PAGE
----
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May 18, 2021

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Ron Paul draws overflow crowd in Vancouver

About 1,500 attend Republican presidential candidate's rally; hundreds turned away

By , Columbian Assistant Metro Editor
3 Photos
Republican presidential candidate Ron Paul meets supporters after speaking during a rally at the Hilton Vancouver Washington.
Republican presidential candidate Ron Paul meets supporters after speaking during a rally at the Hilton Vancouver Washington. More than 1,500 people showed up to the event. Photo Gallery

See bottom of this story for The Columbian’s video of Republican presidential candidate Ron Paul’s rally in Vancouver.

Recap of Ron Paul’s Thursday visit

Presidential hopeful Ron Paul made a stop in downtown Vancouver on Thursday afternoon, energizing his supporters before the March 3 precinct caucuses in Washington state.

The Republican candidate with a strong libertarian philosophy spoke before a crowd of more than 1,500 people in the ballroom of the Hilton Vancouver Washington. Paul elicited rounds of applause when speaking against current military involvement overseas and the war on drugs, and prompted boos against government bailouts and the detainment of U.S. citizens without due process.

Paul is a 12th-term U.S. House member from Texas. He is competing for the Republican presidential nomination along with former Massachusetts Gov. Mitt Romney, former U.S. House Speaker Newt Gingrich, and Rick Santorum, a former U.S. senator from Pennsylvania. Romney is the on-again, off-again frontrunner in the race.

See bottom of this story for The Columbian's video of Republican presidential candidate Ron Paul's rally in Vancouver.

The line to enter the ballroom for Thursday’s rally extended two blocks down Columbia Street, and a few hundred weren’t allowed into the ballroom because the

crowd inside had reached maximum capacity. Doors opened at 3 p.m., but the first person in line to see Paul arrived at 11:30 a.m.

Paul told the crowd that, if elected, he would try to cut $1 trillion from the federal budget, eliminate several federal departments and bring troops home. He also said he opposes income taxes, the president’s ability to line-item veto legislation, and lawmakers who don’t follow a strict interpretation of the U.S. Constitution.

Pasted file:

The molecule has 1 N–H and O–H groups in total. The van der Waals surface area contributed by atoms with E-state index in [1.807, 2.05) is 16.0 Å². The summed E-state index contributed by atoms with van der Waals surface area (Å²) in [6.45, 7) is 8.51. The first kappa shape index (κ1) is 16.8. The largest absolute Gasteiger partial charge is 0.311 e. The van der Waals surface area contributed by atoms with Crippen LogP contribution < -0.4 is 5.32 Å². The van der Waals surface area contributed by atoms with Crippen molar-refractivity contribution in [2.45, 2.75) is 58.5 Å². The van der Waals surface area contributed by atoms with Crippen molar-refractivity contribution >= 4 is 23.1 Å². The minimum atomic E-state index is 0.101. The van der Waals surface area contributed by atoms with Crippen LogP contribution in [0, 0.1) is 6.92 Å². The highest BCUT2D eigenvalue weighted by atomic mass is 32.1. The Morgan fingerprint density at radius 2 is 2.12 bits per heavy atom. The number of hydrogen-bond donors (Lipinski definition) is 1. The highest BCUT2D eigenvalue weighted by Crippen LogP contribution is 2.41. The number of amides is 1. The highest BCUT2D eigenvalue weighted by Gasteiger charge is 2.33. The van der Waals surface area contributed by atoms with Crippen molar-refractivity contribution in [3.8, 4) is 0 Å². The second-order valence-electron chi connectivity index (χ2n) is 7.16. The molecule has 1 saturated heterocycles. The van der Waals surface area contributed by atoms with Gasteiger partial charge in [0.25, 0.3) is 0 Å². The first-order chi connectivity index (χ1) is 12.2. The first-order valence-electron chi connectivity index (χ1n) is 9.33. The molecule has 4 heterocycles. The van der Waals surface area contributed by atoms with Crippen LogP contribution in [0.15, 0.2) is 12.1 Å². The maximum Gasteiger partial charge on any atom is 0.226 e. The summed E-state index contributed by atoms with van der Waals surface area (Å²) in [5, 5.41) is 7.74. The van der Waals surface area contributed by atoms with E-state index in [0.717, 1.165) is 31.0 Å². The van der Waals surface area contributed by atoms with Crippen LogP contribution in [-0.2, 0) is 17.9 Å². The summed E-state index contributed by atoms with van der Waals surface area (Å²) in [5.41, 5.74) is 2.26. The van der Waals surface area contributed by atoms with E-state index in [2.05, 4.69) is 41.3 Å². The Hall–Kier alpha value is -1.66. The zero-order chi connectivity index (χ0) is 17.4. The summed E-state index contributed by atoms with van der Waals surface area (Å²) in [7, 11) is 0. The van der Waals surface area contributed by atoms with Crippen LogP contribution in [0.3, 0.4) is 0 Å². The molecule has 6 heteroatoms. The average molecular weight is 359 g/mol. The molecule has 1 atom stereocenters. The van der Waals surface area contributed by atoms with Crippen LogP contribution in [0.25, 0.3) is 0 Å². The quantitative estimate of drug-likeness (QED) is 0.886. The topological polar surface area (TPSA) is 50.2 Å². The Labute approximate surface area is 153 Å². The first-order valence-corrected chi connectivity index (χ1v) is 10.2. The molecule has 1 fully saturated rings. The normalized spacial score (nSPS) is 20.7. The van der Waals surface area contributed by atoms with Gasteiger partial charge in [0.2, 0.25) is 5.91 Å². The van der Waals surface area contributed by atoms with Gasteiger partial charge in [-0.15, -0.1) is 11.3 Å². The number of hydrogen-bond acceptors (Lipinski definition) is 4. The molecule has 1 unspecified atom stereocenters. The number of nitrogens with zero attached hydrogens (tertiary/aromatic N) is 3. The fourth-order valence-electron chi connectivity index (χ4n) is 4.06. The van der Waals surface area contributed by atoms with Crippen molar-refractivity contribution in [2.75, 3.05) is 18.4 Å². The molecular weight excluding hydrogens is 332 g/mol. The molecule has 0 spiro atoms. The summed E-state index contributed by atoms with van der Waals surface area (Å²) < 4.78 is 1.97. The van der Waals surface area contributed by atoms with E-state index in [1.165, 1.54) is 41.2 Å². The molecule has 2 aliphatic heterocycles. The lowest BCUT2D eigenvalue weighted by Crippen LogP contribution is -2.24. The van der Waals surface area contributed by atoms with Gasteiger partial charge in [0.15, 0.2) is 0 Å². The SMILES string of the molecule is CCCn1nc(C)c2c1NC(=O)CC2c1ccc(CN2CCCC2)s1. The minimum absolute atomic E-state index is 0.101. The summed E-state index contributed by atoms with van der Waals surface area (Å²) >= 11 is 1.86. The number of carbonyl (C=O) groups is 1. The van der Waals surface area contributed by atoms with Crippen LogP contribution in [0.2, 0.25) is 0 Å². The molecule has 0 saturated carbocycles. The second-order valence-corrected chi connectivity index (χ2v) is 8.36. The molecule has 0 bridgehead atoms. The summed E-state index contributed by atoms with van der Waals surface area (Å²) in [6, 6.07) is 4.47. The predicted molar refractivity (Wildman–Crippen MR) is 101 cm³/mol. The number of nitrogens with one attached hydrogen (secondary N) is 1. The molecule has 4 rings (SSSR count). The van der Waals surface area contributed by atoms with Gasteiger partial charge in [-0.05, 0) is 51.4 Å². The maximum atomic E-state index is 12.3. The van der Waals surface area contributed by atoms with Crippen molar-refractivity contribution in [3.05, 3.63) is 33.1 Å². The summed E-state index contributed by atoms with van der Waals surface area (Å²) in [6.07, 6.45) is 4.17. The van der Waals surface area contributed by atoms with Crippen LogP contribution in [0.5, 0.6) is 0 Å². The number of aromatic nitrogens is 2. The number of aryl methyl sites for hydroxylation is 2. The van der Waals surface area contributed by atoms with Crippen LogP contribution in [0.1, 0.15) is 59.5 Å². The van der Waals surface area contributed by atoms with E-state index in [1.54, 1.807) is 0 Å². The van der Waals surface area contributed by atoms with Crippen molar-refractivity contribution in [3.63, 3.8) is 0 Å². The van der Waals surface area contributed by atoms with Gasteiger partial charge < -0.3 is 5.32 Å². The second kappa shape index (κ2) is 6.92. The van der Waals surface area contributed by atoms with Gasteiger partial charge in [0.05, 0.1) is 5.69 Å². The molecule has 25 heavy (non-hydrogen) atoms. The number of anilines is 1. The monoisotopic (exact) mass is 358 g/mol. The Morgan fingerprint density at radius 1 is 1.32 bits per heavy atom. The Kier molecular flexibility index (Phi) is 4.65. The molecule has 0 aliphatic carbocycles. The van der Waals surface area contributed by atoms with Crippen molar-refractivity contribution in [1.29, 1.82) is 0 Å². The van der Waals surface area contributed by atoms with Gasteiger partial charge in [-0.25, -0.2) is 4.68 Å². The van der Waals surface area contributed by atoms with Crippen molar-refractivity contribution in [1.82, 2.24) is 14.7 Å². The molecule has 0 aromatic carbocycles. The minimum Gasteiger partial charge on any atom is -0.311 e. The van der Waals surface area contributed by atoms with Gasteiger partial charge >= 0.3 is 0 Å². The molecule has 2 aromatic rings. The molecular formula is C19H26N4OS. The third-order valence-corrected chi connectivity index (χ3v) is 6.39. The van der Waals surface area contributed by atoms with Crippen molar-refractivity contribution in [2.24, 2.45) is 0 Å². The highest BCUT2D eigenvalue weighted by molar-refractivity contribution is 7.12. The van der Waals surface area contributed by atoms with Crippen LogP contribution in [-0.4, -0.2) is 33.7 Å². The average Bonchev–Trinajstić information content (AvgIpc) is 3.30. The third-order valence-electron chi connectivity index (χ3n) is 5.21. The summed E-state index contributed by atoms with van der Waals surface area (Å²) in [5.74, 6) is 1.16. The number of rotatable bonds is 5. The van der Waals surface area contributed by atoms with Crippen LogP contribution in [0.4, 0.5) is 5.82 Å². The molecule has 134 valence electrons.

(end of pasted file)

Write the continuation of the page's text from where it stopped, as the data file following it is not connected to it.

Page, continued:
“The type of government a country gets is not an accident,” he said.

Following the speech, Paul was asked by press about his thoughts on federal funding for the project to replace the Interstate 5 Bridge over the Columbia River. Paul said it’s inappropriate for the federal government to take taxpayer dollars from states and then make states apply to get that federal money back for their transportation projects.

He also said during his speech that the Federal Reserve inflates currency in a way that benefits special interests and hurts everyday people once financial bubbles burst. He would try to eliminate the Federal Reserve and take the country back to a currency system backed by tangible commodities such as gold and silver.

The current currency system “allows governments to grow in a seductive manner,” he said.

Following Paul’s speech, campaign volunteers were on site to teach people how to participate in the caucus process. Volunteers were present from Oregon, as well as Clark, Cowlitz, Lewis, Skamania, Klickitat, Wahkiakum and Pacific counties in Washington.

In April 2008, Paul’s highly organized supporters swamped the Clark County Republican Convention, winning 71 of 89 delegate seats to the state convention.

In the 2008 race, two of three delegates and two of three alternates to the national convention from Southwest Washington’s 3rd Congressional District pledged to Paul. Arizona Sen. John McCain won the party’s nomination.

One of Paul’s volunteers, Vancouver’s Richard Colwell, said Wednesday that he’s been spending his extra time lately knocking on doors and making phone calls to encourage voters to choose Paul.

Colwell said he supports Paul because Paul doesn’t waver on issues — and that shows integrity. Meanwhile, Romney adopted more liberal policies as governor of Massachusetts, Colwell said.

Colwell said if Paul loses the nomination, Colwell won’t vote for anyone else.

“If he’s not running, I’ll still write his name in,” he said.

Woodland resident Arleen Martin, 79, was among the audience on Thursday. Martin said she hasn’t decided which candidate she’ll vote for yet. She’s torn between Paul and Santorum.

“There is nothing I’ve heard (from Paul) that I don’t like,” Martin said. “I don’t think Ron Paul is going to pull the presidency, but I do feel if he can stay on top of the game, his ideas are going to penetrate to other people who are running. If he keeps pushing, then, maybe we can see some real change.”

Paul’s visit to Vancouver on Thursday was one of several stops on his Pacific Northwest tour. He headed to SeaTac after his Vancouver rally. On Friday, he plans to visit the Tri-Cities and Spokane on the eastern side of the state.

Paul’s political rivals also have their sights set on Washington state. Santorum was in Tacoma on Monday and Romney plans to visit Seattle on March 1.

Stevie Mathieu: 360-735-4523 or stevie.mathieu@columbian.com or www.facebook.com/reportermathieu or www.twitter.com/col_politics

Columbian staff writer Paris Achen contributed to this story.

Columbian Assistant Metro Editor